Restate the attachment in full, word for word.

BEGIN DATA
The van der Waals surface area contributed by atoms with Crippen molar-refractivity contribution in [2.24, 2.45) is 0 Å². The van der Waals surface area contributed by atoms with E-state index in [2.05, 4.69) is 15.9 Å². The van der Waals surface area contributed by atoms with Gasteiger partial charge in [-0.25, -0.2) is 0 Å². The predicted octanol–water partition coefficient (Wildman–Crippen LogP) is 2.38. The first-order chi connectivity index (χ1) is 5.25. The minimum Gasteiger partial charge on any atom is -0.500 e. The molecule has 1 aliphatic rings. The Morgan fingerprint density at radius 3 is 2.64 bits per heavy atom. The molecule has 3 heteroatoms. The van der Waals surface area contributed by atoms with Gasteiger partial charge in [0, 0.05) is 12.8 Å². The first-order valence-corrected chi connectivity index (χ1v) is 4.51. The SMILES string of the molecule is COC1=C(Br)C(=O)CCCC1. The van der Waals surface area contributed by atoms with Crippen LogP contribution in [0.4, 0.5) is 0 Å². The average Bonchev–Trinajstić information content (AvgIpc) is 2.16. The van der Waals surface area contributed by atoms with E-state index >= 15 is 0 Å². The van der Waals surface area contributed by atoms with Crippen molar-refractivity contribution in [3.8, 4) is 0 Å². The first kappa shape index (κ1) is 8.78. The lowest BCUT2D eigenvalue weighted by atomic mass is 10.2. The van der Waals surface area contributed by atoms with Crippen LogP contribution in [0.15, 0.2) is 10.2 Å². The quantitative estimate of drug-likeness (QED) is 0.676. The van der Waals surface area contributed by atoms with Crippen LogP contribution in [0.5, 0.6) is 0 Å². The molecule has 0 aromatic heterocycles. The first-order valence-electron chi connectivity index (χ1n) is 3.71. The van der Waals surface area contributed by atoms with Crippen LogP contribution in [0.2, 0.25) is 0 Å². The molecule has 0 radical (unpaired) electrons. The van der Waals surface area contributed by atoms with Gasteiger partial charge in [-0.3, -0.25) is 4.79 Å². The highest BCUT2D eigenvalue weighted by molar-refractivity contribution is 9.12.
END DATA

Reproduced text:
The van der Waals surface area contributed by atoms with Crippen molar-refractivity contribution in [2.24, 2.45) is 0 Å². The van der Waals surface area contributed by atoms with E-state index in [2.05, 4.69) is 15.9 Å². The van der Waals surface area contributed by atoms with Gasteiger partial charge in [-0.25, -0.2) is 0 Å². The predicted octanol–water partition coefficient (Wildman–Crippen LogP) is 2.38. The first-order chi connectivity index (χ1) is 5.25. The minimum Gasteiger partial charge on any atom is -0.500 e. The molecule has 1 aliphatic rings. The Morgan fingerprint density at radius 3 is 2.64 bits per heavy atom. The molecule has 3 heteroatoms. The van der Waals surface area contributed by atoms with Gasteiger partial charge in [0, 0.05) is 12.8 Å². The first-order valence-corrected chi connectivity index (χ1v) is 4.51. The SMILES string of the molecule is COC1=C(Br)C(=O)CCCC1. The van der Waals surface area contributed by atoms with Crippen LogP contribution in [0.4, 0.5) is 0 Å². The average Bonchev–Trinajstić information content (AvgIpc) is 2.16. The van der Waals surface area contributed by atoms with E-state index >= 15 is 0 Å². The van der Waals surface area contributed by atoms with Crippen molar-refractivity contribution in [3.8, 4) is 0 Å². The first kappa shape index (κ1) is 8.78. The lowest BCUT2D eigenvalue weighted by atomic mass is 10.2. The van der Waals surface area contributed by atoms with Crippen LogP contribution in [0.15, 0.2) is 10.2 Å². The quantitative estimate of drug-likeness (QED) is 0.676. The van der Waals surface area contributed by atoms with Crippen LogP contribution in [0.5, 0.6) is 0 Å². The molecule has 0 aromatic heterocycles. The first-order valence-electron chi connectivity index (χ1n) is 3.71. The van der Waals surface area contributed by atoms with Crippen LogP contribution in [0.2, 0.25) is 0 Å². The molecule has 0 radical (unpaired) electrons. The van der Waals surface area contributed by atoms with Gasteiger partial charge in [-0.3, -0.25) is 4.79 Å². The highest BCUT2D eigenvalue weighted by molar-refractivity contribution is 9.12.